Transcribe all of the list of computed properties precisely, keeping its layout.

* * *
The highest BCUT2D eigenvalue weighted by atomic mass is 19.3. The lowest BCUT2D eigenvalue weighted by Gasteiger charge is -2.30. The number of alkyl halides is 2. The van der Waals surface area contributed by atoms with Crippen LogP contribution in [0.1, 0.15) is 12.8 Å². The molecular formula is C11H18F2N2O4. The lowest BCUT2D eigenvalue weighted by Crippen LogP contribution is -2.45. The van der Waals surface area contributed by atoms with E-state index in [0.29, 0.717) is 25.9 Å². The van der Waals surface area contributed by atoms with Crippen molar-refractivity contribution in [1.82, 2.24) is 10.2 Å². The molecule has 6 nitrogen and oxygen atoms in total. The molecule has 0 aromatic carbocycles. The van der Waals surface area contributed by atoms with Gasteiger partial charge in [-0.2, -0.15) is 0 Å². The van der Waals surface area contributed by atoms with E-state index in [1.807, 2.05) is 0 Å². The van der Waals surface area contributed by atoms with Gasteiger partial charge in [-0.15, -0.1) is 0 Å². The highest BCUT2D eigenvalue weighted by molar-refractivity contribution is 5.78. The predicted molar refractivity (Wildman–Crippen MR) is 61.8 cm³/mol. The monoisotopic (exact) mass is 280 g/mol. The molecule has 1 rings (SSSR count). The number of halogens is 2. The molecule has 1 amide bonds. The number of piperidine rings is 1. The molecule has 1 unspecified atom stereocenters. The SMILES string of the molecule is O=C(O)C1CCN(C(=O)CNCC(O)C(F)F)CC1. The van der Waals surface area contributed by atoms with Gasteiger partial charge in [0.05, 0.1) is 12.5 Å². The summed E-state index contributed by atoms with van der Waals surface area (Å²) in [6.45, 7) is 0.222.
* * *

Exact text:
The highest BCUT2D eigenvalue weighted by atomic mass is 19.3. The lowest BCUT2D eigenvalue weighted by Gasteiger charge is -2.30. The number of alkyl halides is 2. The van der Waals surface area contributed by atoms with Crippen LogP contribution in [0.1, 0.15) is 12.8 Å². The molecular formula is C11H18F2N2O4. The lowest BCUT2D eigenvalue weighted by Crippen LogP contribution is -2.45. The van der Waals surface area contributed by atoms with E-state index in [0.29, 0.717) is 25.9 Å². The van der Waals surface area contributed by atoms with Crippen molar-refractivity contribution in [1.82, 2.24) is 10.2 Å². The molecule has 6 nitrogen and oxygen atoms in total. The molecule has 0 aromatic carbocycles. The van der Waals surface area contributed by atoms with Gasteiger partial charge in [-0.2, -0.15) is 0 Å². The van der Waals surface area contributed by atoms with E-state index in [1.807, 2.05) is 0 Å². The van der Waals surface area contributed by atoms with Gasteiger partial charge in [-0.15, -0.1) is 0 Å². The highest BCUT2D eigenvalue weighted by molar-refractivity contribution is 5.78. The predicted molar refractivity (Wildman–Crippen MR) is 61.8 cm³/mol. The monoisotopic (exact) mass is 280 g/mol. The molecule has 1 rings (SSSR count). The number of halogens is 2. The molecule has 1 amide bonds. The number of piperidine rings is 1. The molecule has 1 unspecified atom stereocenters. The SMILES string of the molecule is O=C(O)C1CCN(C(=O)CNCC(O)C(F)F)CC1. The van der Waals surface area contributed by atoms with Gasteiger partial charge in [0.05, 0.1) is 12.5 Å². The summed E-state index contributed by atoms with van der Waals surface area (Å²) in [6.45, 7) is 0.222.